The consideration of a summary judgment motion requires the Court to focus on the asserted claims and defenses, their legal elements, and which party has the burden of proof. Substantive law specifies the elements that must be proven for a given claim or defense, sets the standard of proof, and identifies the party with the burden of proof. See Anderson, 477 U.S. at 248; Kaiser-Francis Oil Co. v. Producer's Gas Co., 870 F.2d 563, 565 (10th Cir. 1989). As to the evidence offered during summary judgment, the Court views it the light most favorable to the non-moving party, thereby favoring the right to trial. See Tabor v. Hilti, Inc., 703 F.3d 1206, 1215 (10th Cir. 2013).

         Motions for summary judgment generally arise in one of two contexts - when the movant has the burden of proof and when the non-movant has the burden of proof. Each context is handled differently. When the movant has the burden of proof, the movant must come forward with sufficient, competent evidence to establish each element of its claim or defense. See Fed. R. Civ. P. 56(c)(1)(A). Presumably, in the absence of contrary evidence, this showing would entitle the movant to judgment as a matter of law. However, if the responding party presents contrary evidence to establish a genuine dispute as to any material fact, a trial is required and the motion must be denied. See Leone v. Owsley, 810 F.3d 1149, 1153 (10th Cir. 2015); Schneider v. City of Grand Junction Police Dep't, 717 F.3d 760, 767 (10th Cir. 2013).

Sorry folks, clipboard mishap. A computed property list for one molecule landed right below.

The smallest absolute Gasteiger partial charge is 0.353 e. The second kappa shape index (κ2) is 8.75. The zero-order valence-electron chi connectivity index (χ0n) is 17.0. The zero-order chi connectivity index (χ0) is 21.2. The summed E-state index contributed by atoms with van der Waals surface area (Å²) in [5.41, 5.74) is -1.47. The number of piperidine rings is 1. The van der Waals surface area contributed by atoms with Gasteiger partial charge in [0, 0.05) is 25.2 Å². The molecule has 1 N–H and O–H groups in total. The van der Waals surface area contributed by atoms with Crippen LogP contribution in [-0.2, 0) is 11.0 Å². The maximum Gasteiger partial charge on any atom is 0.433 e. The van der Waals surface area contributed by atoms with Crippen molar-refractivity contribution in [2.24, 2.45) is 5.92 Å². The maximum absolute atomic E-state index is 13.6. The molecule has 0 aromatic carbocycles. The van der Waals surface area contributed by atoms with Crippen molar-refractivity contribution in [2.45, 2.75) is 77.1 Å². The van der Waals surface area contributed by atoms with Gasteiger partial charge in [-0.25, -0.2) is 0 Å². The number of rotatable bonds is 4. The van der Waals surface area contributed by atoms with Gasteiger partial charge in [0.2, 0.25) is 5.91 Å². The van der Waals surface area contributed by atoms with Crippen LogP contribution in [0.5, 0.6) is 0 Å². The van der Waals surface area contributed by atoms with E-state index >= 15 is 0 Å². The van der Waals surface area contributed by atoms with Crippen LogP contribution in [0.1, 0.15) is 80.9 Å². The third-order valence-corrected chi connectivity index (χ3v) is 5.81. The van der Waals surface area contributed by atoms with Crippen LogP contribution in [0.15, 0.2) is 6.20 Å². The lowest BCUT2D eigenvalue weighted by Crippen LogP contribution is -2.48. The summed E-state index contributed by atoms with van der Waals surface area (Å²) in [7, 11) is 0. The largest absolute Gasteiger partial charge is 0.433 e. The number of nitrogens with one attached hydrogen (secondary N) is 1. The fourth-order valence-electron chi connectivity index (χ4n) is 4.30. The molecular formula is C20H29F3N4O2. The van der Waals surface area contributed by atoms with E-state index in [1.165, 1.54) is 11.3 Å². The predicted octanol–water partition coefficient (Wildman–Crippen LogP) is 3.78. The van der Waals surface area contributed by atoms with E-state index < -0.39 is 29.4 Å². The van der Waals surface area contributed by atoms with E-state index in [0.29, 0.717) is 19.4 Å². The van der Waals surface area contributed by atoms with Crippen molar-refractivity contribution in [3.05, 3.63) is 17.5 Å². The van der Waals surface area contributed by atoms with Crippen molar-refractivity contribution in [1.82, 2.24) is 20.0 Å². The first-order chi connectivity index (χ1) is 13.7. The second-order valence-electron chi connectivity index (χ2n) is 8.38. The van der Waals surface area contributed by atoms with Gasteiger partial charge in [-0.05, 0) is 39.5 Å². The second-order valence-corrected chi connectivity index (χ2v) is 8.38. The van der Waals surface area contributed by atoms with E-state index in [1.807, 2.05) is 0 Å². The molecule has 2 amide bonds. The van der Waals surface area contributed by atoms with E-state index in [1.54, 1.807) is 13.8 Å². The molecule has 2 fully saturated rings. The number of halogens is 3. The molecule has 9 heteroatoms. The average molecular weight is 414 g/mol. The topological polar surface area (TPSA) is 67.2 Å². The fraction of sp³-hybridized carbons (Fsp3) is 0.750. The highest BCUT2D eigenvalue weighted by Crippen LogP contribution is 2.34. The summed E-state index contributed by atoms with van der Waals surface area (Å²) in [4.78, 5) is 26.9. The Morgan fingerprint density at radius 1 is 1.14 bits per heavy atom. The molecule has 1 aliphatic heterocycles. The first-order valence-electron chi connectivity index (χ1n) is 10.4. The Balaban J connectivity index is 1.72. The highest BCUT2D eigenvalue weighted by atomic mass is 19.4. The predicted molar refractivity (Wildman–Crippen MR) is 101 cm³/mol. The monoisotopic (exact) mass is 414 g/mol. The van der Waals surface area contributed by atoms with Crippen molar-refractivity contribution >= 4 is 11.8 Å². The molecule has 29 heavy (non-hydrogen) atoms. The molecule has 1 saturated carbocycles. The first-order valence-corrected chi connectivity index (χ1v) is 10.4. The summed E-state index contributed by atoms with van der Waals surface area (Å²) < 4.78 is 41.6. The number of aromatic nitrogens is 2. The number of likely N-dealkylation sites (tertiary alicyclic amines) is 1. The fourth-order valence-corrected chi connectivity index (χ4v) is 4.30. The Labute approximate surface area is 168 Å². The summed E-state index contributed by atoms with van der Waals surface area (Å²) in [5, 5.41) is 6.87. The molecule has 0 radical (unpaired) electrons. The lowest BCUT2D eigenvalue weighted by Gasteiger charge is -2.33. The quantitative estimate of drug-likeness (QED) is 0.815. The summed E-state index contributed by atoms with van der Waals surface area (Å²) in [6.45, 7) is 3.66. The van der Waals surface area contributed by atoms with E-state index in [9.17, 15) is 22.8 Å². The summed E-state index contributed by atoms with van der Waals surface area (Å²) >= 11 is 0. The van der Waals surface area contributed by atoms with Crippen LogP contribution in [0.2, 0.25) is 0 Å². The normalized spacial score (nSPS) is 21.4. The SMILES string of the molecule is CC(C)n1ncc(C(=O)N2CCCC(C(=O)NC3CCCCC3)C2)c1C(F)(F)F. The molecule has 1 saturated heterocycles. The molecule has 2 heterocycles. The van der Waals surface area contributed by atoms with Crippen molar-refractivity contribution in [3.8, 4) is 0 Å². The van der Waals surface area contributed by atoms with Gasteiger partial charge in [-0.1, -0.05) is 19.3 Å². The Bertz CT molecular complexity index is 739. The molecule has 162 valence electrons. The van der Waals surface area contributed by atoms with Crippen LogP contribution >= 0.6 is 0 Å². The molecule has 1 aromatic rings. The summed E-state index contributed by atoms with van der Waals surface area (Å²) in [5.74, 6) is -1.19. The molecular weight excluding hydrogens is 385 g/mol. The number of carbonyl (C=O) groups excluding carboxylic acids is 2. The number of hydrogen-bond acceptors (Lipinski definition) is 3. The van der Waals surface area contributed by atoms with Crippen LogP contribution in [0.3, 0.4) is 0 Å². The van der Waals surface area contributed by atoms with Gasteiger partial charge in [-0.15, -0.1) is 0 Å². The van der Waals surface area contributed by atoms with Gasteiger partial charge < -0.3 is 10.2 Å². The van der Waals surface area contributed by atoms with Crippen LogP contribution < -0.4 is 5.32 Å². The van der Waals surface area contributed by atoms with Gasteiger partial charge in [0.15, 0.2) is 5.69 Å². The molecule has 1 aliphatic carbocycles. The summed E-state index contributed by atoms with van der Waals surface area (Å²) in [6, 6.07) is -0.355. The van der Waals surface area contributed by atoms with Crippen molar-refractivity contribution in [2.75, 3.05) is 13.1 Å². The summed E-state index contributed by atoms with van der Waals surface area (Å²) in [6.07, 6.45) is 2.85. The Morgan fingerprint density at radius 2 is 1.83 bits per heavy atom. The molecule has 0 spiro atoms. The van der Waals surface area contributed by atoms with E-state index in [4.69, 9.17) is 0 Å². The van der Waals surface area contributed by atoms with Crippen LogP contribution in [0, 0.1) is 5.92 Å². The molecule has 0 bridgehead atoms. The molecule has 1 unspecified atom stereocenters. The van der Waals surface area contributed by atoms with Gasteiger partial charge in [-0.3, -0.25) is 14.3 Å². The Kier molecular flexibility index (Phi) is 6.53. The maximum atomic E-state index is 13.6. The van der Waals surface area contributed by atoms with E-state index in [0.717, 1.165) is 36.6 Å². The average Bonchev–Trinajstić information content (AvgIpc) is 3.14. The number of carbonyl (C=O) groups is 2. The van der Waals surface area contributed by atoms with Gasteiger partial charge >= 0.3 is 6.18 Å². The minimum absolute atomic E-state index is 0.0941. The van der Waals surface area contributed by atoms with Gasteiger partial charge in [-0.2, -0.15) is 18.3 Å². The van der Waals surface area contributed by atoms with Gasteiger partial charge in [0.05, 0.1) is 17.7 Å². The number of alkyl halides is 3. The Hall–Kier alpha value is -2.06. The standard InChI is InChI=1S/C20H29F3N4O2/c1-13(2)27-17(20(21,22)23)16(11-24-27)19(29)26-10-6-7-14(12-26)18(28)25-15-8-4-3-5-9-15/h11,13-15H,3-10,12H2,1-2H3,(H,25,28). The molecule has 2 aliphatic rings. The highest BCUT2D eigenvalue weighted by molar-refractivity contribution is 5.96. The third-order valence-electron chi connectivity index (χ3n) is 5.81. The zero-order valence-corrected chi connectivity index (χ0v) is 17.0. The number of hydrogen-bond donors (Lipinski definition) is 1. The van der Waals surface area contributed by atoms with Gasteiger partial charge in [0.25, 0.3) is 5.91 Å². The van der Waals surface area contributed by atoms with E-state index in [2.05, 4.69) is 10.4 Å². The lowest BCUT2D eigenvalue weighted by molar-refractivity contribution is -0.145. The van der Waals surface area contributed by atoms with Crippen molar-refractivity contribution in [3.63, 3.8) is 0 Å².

A different circumstance arises when the movant does not have the burden of proof. In this circumstance, the movant contends that the non-movant lacks sufficient evidence to establish a prima facie case. Celotex Corp. v. Catrett, 477 U.S. 317, 325 (1986). The moving party must identify why the respondent cannot make a prima facie showing; that is, why the evidence in the record shows that the respondent cannot establish a particular element. See Collins, 809 F.3d at 1137. If the respondent comes forward with sufficient competent evidence to establish a prima facie claim or defense, then a trial is required. Conversely, if the respondent's evidence is inadequate to establish a prima facie claim or defense, then no factual determination of that claim or defense is required and summary judgment may enter. See Shero v. City of Grove, Okla., 510 F.3d 1196, 1200 (10th Cir. 2007).

         IV. Discussion

         A. Intentional Interference with Contract (Count II)

         The Court begins its analysis with SGS's claim against Mr. Linsley and Mr. Guarnera for intentional interference with contract. The contract in question is the SGS LOI[4] with Hudbay.